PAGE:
Utah has been called a “bright spot” in a post-pandemic analysis of K-12 student achievement — a credit to steps that schools took to prioritize in-person learning while keeping students healthy and safe.
Compared with schools nationally, Utah experienced the least amount of COVID-19-related learning loss, according to data released this fall by the National Assessment of Educational Progress (NAEP). In fact, Utah was only state to see zero decline in 8th grade math scores, putting its schools on a steady path to recovery.
Education officials have credited Utah’s prioritization of in-person learning and such innovations as test-to-stay protocols that allowed schools to remain open while slowing the spread of COVID-19 by identifying students and employees who needed to isolate and get better at home.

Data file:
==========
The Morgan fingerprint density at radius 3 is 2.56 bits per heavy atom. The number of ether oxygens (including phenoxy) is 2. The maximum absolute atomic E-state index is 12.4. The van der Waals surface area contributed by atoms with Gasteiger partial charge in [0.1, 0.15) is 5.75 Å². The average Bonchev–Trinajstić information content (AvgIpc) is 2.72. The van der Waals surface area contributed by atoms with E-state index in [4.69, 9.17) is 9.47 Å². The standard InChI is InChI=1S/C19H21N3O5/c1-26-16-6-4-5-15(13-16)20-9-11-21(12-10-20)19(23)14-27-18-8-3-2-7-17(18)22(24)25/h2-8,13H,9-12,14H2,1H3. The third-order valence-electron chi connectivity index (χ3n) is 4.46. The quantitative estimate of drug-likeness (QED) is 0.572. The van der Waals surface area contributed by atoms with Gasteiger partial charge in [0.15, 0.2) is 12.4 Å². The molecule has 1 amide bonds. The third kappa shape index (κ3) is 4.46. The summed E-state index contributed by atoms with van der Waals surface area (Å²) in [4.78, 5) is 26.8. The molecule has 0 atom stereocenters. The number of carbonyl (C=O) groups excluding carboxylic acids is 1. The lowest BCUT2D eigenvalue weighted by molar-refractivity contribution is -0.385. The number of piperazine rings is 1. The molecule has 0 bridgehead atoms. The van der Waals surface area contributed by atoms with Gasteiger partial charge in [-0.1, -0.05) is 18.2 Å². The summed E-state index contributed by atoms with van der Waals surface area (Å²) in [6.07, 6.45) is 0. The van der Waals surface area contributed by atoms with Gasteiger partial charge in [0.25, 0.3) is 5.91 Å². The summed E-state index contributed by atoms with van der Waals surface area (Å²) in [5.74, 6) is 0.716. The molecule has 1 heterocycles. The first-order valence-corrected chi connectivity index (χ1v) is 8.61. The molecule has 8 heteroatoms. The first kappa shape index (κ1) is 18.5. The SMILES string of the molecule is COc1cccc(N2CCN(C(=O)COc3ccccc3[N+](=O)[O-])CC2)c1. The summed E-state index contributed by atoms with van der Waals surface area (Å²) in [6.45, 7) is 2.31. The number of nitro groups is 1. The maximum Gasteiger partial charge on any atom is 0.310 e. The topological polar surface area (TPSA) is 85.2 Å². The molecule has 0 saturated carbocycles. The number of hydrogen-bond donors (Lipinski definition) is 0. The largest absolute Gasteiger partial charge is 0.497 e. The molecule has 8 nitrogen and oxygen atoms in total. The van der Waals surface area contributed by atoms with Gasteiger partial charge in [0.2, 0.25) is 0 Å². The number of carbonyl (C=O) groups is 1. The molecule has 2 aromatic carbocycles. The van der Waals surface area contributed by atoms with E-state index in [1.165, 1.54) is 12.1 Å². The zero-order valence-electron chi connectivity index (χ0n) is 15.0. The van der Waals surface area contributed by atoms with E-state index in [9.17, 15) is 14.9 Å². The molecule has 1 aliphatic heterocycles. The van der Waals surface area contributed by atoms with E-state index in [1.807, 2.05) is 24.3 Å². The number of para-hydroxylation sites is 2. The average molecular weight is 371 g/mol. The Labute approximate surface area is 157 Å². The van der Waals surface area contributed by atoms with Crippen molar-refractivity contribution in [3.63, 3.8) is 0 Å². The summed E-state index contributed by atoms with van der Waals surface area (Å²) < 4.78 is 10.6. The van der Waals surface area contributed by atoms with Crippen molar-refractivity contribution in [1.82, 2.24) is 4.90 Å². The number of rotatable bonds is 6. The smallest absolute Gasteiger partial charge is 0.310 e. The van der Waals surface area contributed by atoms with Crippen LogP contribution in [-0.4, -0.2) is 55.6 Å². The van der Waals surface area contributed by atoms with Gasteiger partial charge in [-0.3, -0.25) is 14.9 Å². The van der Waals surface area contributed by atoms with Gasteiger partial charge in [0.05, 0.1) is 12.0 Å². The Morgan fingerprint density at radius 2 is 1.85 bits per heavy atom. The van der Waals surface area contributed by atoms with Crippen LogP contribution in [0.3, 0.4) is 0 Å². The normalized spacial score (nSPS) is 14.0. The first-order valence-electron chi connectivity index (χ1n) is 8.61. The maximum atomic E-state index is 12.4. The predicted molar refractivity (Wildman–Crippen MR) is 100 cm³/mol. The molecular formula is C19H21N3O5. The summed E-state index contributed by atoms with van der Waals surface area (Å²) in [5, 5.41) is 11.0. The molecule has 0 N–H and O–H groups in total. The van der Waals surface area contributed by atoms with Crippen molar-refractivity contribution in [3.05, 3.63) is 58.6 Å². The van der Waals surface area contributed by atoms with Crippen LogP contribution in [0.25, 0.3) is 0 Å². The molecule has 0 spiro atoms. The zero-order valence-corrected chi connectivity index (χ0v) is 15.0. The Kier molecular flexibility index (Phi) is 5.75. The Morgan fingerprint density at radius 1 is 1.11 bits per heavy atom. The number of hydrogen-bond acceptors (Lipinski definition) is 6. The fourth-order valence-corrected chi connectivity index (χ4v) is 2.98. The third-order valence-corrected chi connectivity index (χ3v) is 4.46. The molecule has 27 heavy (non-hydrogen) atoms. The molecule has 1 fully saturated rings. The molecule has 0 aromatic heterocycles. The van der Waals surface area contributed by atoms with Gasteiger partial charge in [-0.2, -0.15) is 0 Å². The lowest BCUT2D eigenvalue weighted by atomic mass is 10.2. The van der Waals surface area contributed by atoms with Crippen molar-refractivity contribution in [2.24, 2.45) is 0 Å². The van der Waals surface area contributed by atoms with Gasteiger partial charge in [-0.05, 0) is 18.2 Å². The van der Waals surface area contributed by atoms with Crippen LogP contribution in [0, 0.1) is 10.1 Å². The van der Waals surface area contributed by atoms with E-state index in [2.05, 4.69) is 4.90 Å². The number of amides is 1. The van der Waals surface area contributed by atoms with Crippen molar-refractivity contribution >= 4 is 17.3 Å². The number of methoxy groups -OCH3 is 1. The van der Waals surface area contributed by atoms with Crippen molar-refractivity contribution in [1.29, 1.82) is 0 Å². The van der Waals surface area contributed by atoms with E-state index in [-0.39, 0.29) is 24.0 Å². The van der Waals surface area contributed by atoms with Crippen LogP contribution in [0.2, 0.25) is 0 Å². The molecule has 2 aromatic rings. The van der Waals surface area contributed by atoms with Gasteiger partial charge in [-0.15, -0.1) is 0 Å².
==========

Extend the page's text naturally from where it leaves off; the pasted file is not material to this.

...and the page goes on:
“These scores reflect the tremendous work of our teachers, administrators, and support staff who, amid great uncertainty and fear, showed up for kids,” said Canyon Superintendent Dr. Rick Robins. “We still have work to do to help some of our students rebound from instructional time lost due to quarantines and sick days, but we’re at a great starting point and making gains every day.”
Indeed, end-of-year RISE scores show Canyons District on an especially sharp recovery. CSD
students in 2022 outperformed their Utah peers on third-, fifth- and eighth-grade standardized tests by as much as 15 percentage points. Our high school juniors also outscored their counterparts on the ACT, a test used for college admissions. The 2022 average composite score for CSD students was 20.7, the same composite as earned by juniors in 2018-2019. CSD’s graduation rate also held steady.
“I am so proud of this District for all we continue to accomplish against great challenges,” said Dr. Robins. “Utah’s public schools — Canyons District schools, in particular — were a reliable safe haven from the social and economic disruptions wrought by the health crisis, which is certainly something to celebrate.”